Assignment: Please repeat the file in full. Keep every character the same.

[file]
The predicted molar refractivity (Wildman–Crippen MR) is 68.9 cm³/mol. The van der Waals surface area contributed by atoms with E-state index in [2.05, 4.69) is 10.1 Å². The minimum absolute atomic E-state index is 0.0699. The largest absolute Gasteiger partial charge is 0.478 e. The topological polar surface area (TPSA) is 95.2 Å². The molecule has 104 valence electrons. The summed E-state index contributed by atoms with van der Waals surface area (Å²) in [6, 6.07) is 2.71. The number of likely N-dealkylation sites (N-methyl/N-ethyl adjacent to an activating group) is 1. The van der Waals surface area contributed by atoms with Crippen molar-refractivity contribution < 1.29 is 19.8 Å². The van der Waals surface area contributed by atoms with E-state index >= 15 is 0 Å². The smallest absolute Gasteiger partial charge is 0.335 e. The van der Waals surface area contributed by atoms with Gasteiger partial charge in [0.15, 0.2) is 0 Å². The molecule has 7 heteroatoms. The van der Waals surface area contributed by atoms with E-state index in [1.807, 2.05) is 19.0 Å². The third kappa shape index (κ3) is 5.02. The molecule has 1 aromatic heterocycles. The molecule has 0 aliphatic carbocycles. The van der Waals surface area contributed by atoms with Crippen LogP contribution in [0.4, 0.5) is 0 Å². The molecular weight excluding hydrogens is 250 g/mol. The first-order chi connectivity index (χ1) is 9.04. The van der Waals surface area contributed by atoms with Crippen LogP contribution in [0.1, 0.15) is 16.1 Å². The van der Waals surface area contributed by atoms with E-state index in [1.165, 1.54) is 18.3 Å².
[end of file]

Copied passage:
The predicted molar refractivity (Wildman–Crippen MR) is 68.9 cm³/mol. The van der Waals surface area contributed by atoms with E-state index in [2.05, 4.69) is 10.1 Å². The minimum absolute atomic E-state index is 0.0699. The largest absolute Gasteiger partial charge is 0.478 e. The topological polar surface area (TPSA) is 95.2 Å². The molecule has 104 valence electrons. The summed E-state index contributed by atoms with van der Waals surface area (Å²) in [6, 6.07) is 2.71. The number of likely N-dealkylation sites (N-methyl/N-ethyl adjacent to an activating group) is 1. The van der Waals surface area contributed by atoms with Crippen molar-refractivity contribution < 1.29 is 19.8 Å². The van der Waals surface area contributed by atoms with E-state index >= 15 is 0 Å². The smallest absolute Gasteiger partial charge is 0.335 e. The van der Waals surface area contributed by atoms with Gasteiger partial charge in [0.15, 0.2) is 0 Å². The molecule has 7 heteroatoms. The van der Waals surface area contributed by atoms with E-state index in [1.807, 2.05) is 19.0 Å². The third kappa shape index (κ3) is 5.02. The molecule has 1 aromatic heterocycles. The molecule has 0 aliphatic carbocycles. The van der Waals surface area contributed by atoms with Crippen LogP contribution in [0.4, 0.5) is 0 Å². The molecular weight excluding hydrogens is 250 g/mol. The first-order chi connectivity index (χ1) is 9.04. The van der Waals surface area contributed by atoms with Crippen LogP contribution in [0.1, 0.15) is 16.1 Å². The van der Waals surface area contributed by atoms with E-state index in [1.165, 1.54) is 18.3 Å².